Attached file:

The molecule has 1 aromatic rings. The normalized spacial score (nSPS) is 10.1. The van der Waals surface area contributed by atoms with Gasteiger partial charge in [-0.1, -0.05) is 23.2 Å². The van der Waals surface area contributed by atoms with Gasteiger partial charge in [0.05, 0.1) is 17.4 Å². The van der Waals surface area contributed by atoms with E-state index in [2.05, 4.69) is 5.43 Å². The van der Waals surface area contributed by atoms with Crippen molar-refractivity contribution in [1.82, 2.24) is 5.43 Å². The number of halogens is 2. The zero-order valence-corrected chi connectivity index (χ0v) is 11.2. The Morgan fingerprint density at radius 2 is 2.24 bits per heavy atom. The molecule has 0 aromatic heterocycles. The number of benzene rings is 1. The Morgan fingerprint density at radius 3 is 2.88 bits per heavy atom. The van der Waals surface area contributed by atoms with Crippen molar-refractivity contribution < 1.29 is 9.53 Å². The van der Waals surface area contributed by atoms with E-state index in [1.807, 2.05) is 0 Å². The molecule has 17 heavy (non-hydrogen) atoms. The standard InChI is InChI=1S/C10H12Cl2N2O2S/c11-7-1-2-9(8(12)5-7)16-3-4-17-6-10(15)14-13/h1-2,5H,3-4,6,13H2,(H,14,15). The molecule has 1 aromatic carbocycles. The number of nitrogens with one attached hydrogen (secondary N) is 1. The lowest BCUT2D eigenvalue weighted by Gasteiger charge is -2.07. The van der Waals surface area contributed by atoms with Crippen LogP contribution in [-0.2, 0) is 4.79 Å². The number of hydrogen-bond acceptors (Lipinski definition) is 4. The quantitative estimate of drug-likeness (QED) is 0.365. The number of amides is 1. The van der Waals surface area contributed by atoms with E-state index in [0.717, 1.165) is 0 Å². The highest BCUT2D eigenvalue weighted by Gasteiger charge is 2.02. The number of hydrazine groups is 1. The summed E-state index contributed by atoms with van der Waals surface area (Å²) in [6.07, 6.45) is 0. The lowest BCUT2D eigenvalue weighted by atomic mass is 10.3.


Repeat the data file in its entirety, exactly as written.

The molecule has 1 aromatic rings. The normalized spacial score (nSPS) is 10.1. The van der Waals surface area contributed by atoms with Gasteiger partial charge in [-0.1, -0.05) is 23.2 Å². The van der Waals surface area contributed by atoms with Gasteiger partial charge in [0.05, 0.1) is 17.4 Å². The van der Waals surface area contributed by atoms with E-state index in [2.05, 4.69) is 5.43 Å². The van der Waals surface area contributed by atoms with Crippen molar-refractivity contribution in [1.82, 2.24) is 5.43 Å². The number of halogens is 2. The zero-order valence-corrected chi connectivity index (χ0v) is 11.2. The Morgan fingerprint density at radius 2 is 2.24 bits per heavy atom. The molecule has 0 aromatic heterocycles. The number of benzene rings is 1. The Morgan fingerprint density at radius 3 is 2.88 bits per heavy atom. The van der Waals surface area contributed by atoms with Crippen molar-refractivity contribution < 1.29 is 9.53 Å². The van der Waals surface area contributed by atoms with E-state index in [1.807, 2.05) is 0 Å². The molecule has 17 heavy (non-hydrogen) atoms. The standard InChI is InChI=1S/C10H12Cl2N2O2S/c11-7-1-2-9(8(12)5-7)16-3-4-17-6-10(15)14-13/h1-2,5H,3-4,6,13H2,(H,14,15). The molecule has 1 aromatic carbocycles. The number of nitrogens with one attached hydrogen (secondary N) is 1. The lowest BCUT2D eigenvalue weighted by Gasteiger charge is -2.07. The van der Waals surface area contributed by atoms with Crippen LogP contribution in [-0.2, 0) is 4.79 Å². The number of hydrogen-bond acceptors (Lipinski definition) is 4. The quantitative estimate of drug-likeness (QED) is 0.365. The number of amides is 1. The van der Waals surface area contributed by atoms with E-state index in [0.717, 1.165) is 0 Å². The highest BCUT2D eigenvalue weighted by Gasteiger charge is 2.02. The number of hydrazine groups is 1. The summed E-state index contributed by atoms with van der Waals surface area (Å²) in [6.07, 6.45) is 0. The lowest BCUT2D eigenvalue weighted by atomic mass is 10.3.